Friday night 20 loaded up the truck and prepared to head out well before dawn Saturday morning. He's ambitious like that and isn't "afraid of fog" ;-).  


Obligatory fog shot for Auntie Reg...who is actually more afraid of having to get up too early ;-D.

And yes, those are mountains.  20 took us all the way to West Virginia, to Painted Rock Farm.  For long time followers, that name should sound familiar.  That's the farm Heidi, Henri and Ford came from, turns out many more years ago than I'd like to remember.

For anyone who's seen Ford out in Del Boca Vista and wondered why he was so old and feeble looking...turns out he's 15 years old!  How the heck did that happen?  And Annabelly?  She's 14.  So is Allie and Billy Belly and Baby Belly.  Heidi and Henri are 13.  And of course Jester, clocking in at 17.

I could go off on a tangent about how old Saint Tim and I are and how many more years we can reasonably expect to be able to maintain a farm and flock, but it's getting late and I'm going to cut that portion short so I can finish this post, go make a final barn check and go to bed.  

Suffice to say that if we were going to add any new Jacob sheep, this would be a good time to do it. Getting an odd mid-January "break" in the weather enabled a safe run out there and Mike and Cheryl had exactly what we were looking for.



20 made sure everyone was securely tucked in and reassured that everything was going to be okay and we headed home.  Five or so long hours later we pulled in our driveway to find the lights on out front, the gate open and some friendly faces waiting for us.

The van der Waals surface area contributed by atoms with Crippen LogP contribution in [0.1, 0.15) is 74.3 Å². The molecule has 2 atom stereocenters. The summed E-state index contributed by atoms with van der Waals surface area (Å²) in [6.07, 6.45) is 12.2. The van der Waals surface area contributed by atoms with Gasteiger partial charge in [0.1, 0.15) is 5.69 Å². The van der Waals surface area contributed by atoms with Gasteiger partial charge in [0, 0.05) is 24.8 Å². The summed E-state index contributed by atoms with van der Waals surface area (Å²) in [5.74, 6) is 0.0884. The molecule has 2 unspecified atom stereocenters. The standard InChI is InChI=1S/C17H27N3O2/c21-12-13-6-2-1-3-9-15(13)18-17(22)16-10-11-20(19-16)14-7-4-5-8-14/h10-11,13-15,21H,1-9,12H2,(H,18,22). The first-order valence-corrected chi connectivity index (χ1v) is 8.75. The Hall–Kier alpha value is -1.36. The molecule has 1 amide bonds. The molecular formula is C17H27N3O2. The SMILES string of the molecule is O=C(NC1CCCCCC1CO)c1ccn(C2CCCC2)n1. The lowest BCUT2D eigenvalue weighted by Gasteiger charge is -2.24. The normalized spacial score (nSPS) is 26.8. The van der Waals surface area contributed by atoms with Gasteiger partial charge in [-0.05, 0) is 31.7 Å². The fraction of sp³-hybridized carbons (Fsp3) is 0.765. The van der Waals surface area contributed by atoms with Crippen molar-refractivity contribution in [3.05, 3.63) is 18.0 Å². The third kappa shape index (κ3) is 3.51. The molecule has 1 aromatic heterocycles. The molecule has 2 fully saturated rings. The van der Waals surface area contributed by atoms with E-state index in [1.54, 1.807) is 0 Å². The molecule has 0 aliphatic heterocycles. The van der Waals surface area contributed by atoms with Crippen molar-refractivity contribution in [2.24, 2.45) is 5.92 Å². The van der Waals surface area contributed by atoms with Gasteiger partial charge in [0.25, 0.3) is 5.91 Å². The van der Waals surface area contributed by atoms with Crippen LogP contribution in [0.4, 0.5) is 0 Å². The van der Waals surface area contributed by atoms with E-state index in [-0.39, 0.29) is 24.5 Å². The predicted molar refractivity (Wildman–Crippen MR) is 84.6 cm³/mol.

And now we've come to the point in this story where things get a little weird getting new sheep is completely overshadowed by other awesomeness.


Yes, that is a giant metal chicken.  A 7' tall metal chicken to be exact.  He was waiting in the dark behind the closed barn doors for me :-D.  I was startled, but not scared.  I was more excited that it was finally my turn to get surprised (he's been making the rounds of the neighborhood since Thanksgiving) and his sign completely made my day :-).  

Everyone quickly settled in for the night, the next morning came too quickly and before I knew it I was walking up to the barn in the fog and we are back to where we started with the first picture. Except now you won't be thinking "What the heck?  Is that a giant metal chicken???" 


He stood guard all night :-).


Yes, those are Christmas lights and yes, he's exceptionally awesome when he's plugged in and all the lights come on...which they don't do so well anymore, but I'm guessing we can should get some new ones on winter clearance.


His sign :-).


Welcome, new sheeps!


"When do we get to meet them?"

You won't get to meet them for a little while, Petunia, but I'll better introduce them all to everyone else tomorrow.